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Junk collector
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632 Posts
Discussion Starter #1
Well, my $40.00 McCulloch Mac 160S burned its first tank of fuel today. I found the saw in a pawnshop. The chain and sprocket were totally worn out, the shopkeeper said he had no idea if the thing ran or not. I got it home and gave it a good cleaning and checkup. No real problems were noticed and the engine has 75 lbs of compression which is comparable to my other 2 stroke machines. I put on a new spark plug, air filter, sprocket, and bar and chain. Anybody know how to replace the fuel filter on this thing?

The saw started right up on the third pull. It accelerates easily and seems to idle just fine. I put it to work cutting a dead sycamore in the field. It seems to cut like a champ, noise and vibration wasn't as bad as I thought it would be. Overall it was a very pleasant session of woodchip therapy. Using this saw reminds me of the hours I spent cutting with Dad's Homelite Super 2 when I was a kid. Just awesome!!
:thThumbsU
 

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Caterpillar repairman
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13 Posts
Fuel filter should be inside the tank. they can be a little hard to fish out because they are attached to the end of the pickup hose.A piece of stiff wire with a hook bent on the end usually will pull it right out.
 

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Junk collector
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632 Posts
Discussion Starter #3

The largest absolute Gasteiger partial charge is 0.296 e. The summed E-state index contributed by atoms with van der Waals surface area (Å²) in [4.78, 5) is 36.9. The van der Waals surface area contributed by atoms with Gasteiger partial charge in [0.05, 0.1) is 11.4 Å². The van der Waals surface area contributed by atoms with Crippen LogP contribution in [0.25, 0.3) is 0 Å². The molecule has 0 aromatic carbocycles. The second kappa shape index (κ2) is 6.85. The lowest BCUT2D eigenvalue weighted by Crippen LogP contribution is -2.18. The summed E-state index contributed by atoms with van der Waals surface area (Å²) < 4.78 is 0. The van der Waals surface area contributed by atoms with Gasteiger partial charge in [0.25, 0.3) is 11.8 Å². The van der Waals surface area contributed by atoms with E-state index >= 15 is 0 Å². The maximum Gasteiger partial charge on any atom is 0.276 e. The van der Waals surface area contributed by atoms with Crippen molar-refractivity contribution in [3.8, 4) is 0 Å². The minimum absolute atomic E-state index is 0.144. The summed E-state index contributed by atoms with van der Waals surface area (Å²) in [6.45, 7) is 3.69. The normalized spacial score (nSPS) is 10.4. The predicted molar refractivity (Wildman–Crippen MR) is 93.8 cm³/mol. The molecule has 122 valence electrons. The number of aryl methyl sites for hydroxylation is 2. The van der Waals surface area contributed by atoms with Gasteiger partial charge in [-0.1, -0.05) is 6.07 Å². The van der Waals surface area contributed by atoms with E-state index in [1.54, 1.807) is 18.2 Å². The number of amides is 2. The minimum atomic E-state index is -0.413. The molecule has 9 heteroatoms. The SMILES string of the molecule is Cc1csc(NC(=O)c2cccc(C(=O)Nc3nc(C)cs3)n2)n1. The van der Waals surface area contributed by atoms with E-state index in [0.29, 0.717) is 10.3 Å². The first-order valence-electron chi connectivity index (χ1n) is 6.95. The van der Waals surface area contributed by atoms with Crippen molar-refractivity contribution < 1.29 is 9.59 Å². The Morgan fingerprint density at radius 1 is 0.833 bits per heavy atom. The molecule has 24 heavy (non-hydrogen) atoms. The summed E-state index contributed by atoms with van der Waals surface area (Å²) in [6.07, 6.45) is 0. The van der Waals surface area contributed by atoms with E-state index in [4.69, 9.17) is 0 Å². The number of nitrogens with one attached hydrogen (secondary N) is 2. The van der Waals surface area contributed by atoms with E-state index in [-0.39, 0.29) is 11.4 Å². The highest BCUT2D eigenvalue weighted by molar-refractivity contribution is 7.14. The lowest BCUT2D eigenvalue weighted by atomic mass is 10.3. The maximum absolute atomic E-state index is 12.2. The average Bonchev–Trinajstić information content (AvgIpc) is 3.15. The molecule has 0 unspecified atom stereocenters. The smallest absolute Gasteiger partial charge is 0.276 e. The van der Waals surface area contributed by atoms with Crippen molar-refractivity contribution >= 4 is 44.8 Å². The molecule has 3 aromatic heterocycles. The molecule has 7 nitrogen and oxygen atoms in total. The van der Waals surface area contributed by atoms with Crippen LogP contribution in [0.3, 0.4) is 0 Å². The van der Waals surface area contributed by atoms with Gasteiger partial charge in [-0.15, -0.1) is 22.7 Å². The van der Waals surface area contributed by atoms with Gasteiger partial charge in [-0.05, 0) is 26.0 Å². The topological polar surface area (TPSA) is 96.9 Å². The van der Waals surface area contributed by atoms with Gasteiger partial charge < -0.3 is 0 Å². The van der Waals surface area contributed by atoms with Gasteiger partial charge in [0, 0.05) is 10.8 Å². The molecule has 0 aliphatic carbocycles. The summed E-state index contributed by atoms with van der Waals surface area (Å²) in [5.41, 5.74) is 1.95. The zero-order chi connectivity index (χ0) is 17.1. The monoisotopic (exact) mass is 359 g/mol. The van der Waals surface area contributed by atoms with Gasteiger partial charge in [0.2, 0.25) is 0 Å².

This machine uses a big piece of felt or other fibrous material in the bottom of tank as a filter, I don't know if its a big PITA to replace or not. Apparently this design doesn't do as good a job of suctioning fuel from the tank as the more common hose end filter does. Today when I was using the saw it died on me while I was cutting a limb. The bar was pointed almost straight down and the fuel tank was about 70% empty. Apparently what happens is when the tank gets low on fuel holding it in this way uncovers the filter at the bottom of tank allowing it to suck air into the fuel lines. I refueled it and it would just sputter but not start.

I left it sitting and went and did some other stuff for awhile. After 20 minutes or so I tried it again and it fired right up. I cut some more with it and it behaved normally. I believe that once the filter is uncovered it takes some time for it to become saturated with fuel again and allow the air to work its way out. At some point I would like to replace the filter as I'm sure its original. An adventure for after I get the yard cleaned up.
 

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Junk collector
Joined
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632 Posts
Discussion Starter #4
I used the Mini Mac again today and it turned in another great performance. Now, the way I had the carb adjusted caused it to 4 cycle alot under load, the sound was more of a quick rumble than a loud buzz. I leaned the H needle a bit and got the loud buzz that is associated with a 2 stroke while cutting, the saw seemed to cut alot faster too.

Adjusted this way, I could feel a little more heat coming from the cylinder under my right hand. This worried me so I adjusted the needle to about halfway back to where it was originally. Now, it seems to alternate between the rumble and buzz. What should I do? The saw sure cuts alot better with the carb leaned out, but I'm worried I may shorten its life. Obviously, running rich with reduced rpm puts more of a load on the machine and likely creates more combustion deposits. I really like this little saw and want it to run for years to come. Opinions?
 
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